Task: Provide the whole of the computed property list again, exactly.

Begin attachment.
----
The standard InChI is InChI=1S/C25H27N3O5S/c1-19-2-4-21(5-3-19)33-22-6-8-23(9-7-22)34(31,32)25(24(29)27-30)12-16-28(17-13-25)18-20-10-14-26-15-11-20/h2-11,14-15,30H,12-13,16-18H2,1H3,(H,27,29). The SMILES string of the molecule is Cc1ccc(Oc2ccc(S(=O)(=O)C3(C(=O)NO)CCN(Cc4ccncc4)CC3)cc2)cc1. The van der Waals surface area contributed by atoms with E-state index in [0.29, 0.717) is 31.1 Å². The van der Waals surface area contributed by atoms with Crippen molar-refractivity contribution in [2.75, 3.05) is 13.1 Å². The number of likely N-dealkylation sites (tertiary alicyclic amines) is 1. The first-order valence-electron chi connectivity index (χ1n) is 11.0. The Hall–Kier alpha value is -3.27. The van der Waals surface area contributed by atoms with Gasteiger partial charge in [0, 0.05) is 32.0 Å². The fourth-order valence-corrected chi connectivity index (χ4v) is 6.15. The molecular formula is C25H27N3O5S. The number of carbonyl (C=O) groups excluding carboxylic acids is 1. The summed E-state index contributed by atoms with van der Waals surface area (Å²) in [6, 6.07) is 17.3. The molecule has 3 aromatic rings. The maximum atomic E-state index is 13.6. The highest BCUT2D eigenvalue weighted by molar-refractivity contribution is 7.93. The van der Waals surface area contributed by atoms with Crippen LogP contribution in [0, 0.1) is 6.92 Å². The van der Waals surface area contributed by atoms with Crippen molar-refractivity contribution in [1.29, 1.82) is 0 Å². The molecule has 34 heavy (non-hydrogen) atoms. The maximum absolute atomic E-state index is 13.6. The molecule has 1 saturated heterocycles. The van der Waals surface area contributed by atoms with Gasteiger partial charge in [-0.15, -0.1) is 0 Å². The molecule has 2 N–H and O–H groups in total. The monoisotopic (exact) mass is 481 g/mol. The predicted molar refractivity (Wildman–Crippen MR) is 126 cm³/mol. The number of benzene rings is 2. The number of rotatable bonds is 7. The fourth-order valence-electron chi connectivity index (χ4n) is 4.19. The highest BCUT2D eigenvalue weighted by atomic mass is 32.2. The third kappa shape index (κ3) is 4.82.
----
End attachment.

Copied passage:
The standard InChI is InChI=1S/C25H27N3O5S/c1-19-2-4-21(5-3-19)33-22-6-8-23(9-7-22)34(31,32)25(24(29)27-30)12-16-28(17-13-25)18-20-10-14-26-15-11-20/h2-11,14-15,30H,12-13,16-18H2,1H3,(H,27,29). The SMILES string of the molecule is Cc1ccc(Oc2ccc(S(=O)(=O)C3(C(=O)NO)CCN(Cc4ccncc4)CC3)cc2)cc1. The van der Waals surface area contributed by atoms with E-state index in [0.29, 0.717) is 31.1 Å². The van der Waals surface area contributed by atoms with Crippen molar-refractivity contribution in [2.75, 3.05) is 13.1 Å². The number of likely N-dealkylation sites (tertiary alicyclic amines) is 1. The first-order valence-electron chi connectivity index (χ1n) is 11.0. The Hall–Kier alpha value is -3.27. The van der Waals surface area contributed by atoms with Gasteiger partial charge in [0, 0.05) is 32.0 Å². The fourth-order valence-corrected chi connectivity index (χ4v) is 6.15. The molecular formula is C25H27N3O5S. The number of carbonyl (C=O) groups excluding carboxylic acids is 1. The summed E-state index contributed by atoms with van der Waals surface area (Å²) in [6, 6.07) is 17.3. The molecule has 3 aromatic rings. The maximum atomic E-state index is 13.6. The highest BCUT2D eigenvalue weighted by molar-refractivity contribution is 7.93. The van der Waals surface area contributed by atoms with Crippen LogP contribution in [0, 0.1) is 6.92 Å². The van der Waals surface area contributed by atoms with Crippen molar-refractivity contribution in [1.29, 1.82) is 0 Å². The molecule has 34 heavy (non-hydrogen) atoms. The maximum absolute atomic E-state index is 13.6. The molecule has 1 saturated heterocycles. The van der Waals surface area contributed by atoms with Gasteiger partial charge in [-0.15, -0.1) is 0 Å². The molecule has 2 N–H and O–H groups in total. The monoisotopic (exact) mass is 481 g/mol. The predicted molar refractivity (Wildman–Crippen MR) is 126 cm³/mol. The number of benzene rings is 2. The number of rotatable bonds is 7. The fourth-order valence-electron chi connectivity index (χ4n) is 4.19. The highest BCUT2D eigenvalue weighted by atomic mass is 32.2. The third kappa shape index (κ3) is 4.82.